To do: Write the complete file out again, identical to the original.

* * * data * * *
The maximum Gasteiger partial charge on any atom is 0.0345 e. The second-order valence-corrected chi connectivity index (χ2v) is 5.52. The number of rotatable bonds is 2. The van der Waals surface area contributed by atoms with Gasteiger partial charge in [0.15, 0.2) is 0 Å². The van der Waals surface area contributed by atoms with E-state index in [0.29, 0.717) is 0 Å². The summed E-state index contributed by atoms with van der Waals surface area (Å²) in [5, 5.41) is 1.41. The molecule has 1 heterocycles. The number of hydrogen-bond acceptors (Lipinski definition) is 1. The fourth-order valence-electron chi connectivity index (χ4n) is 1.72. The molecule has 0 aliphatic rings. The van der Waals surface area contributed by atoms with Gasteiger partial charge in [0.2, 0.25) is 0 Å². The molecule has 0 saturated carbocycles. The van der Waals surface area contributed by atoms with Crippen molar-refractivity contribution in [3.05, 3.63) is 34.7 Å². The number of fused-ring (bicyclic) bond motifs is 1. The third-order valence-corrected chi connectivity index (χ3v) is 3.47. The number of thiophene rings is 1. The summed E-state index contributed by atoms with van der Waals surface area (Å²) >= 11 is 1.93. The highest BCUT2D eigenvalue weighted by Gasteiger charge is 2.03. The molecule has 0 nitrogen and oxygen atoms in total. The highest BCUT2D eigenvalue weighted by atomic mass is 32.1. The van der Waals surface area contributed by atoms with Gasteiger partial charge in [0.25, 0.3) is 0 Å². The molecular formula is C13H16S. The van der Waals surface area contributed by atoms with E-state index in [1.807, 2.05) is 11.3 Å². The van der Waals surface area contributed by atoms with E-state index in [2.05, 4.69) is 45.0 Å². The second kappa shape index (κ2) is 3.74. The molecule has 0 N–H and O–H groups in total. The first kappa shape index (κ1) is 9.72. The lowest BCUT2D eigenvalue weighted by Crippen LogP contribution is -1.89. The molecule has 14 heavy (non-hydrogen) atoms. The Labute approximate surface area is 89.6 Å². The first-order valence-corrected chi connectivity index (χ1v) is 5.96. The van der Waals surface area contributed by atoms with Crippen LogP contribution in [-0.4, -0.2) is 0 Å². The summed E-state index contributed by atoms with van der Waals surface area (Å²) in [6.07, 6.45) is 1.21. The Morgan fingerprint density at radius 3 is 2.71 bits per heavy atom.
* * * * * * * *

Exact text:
The maximum Gasteiger partial charge on any atom is 0.0345 e. The second-order valence-corrected chi connectivity index (χ2v) is 5.52. The number of rotatable bonds is 2. The van der Waals surface area contributed by atoms with Gasteiger partial charge in [0.15, 0.2) is 0 Å². The van der Waals surface area contributed by atoms with E-state index in [0.29, 0.717) is 0 Å². The summed E-state index contributed by atoms with van der Waals surface area (Å²) in [5, 5.41) is 1.41. The molecule has 1 heterocycles. The number of hydrogen-bond acceptors (Lipinski definition) is 1. The fourth-order valence-electron chi connectivity index (χ4n) is 1.72. The molecule has 0 aliphatic rings. The van der Waals surface area contributed by atoms with Gasteiger partial charge in [0.2, 0.25) is 0 Å². The molecule has 0 saturated carbocycles. The van der Waals surface area contributed by atoms with Crippen molar-refractivity contribution in [3.05, 3.63) is 34.7 Å². The number of fused-ring (bicyclic) bond motifs is 1. The third-order valence-corrected chi connectivity index (χ3v) is 3.47. The number of thiophene rings is 1. The summed E-state index contributed by atoms with van der Waals surface area (Å²) >= 11 is 1.93. The highest BCUT2D eigenvalue weighted by Gasteiger charge is 2.03. The molecule has 0 nitrogen and oxygen atoms in total. The highest BCUT2D eigenvalue weighted by atomic mass is 32.1. The van der Waals surface area contributed by atoms with Gasteiger partial charge in [0.25, 0.3) is 0 Å². The molecular formula is C13H16S. The van der Waals surface area contributed by atoms with E-state index in [1.807, 2.05) is 11.3 Å². The van der Waals surface area contributed by atoms with E-state index in [2.05, 4.69) is 45.0 Å². The second kappa shape index (κ2) is 3.74. The molecule has 0 N–H and O–H groups in total. The first kappa shape index (κ1) is 9.72. The lowest BCUT2D eigenvalue weighted by Crippen LogP contribution is -1.89. The molecule has 14 heavy (non-hydrogen) atoms. The Labute approximate surface area is 89.6 Å². The first-order valence-corrected chi connectivity index (χ1v) is 5.96. The van der Waals surface area contributed by atoms with Crippen LogP contribution in [-0.4, -0.2) is 0 Å². The summed E-state index contributed by atoms with van der Waals surface area (Å²) in [6.07, 6.45) is 1.21. The Morgan fingerprint density at radius 3 is 2.71 bits per heavy atom.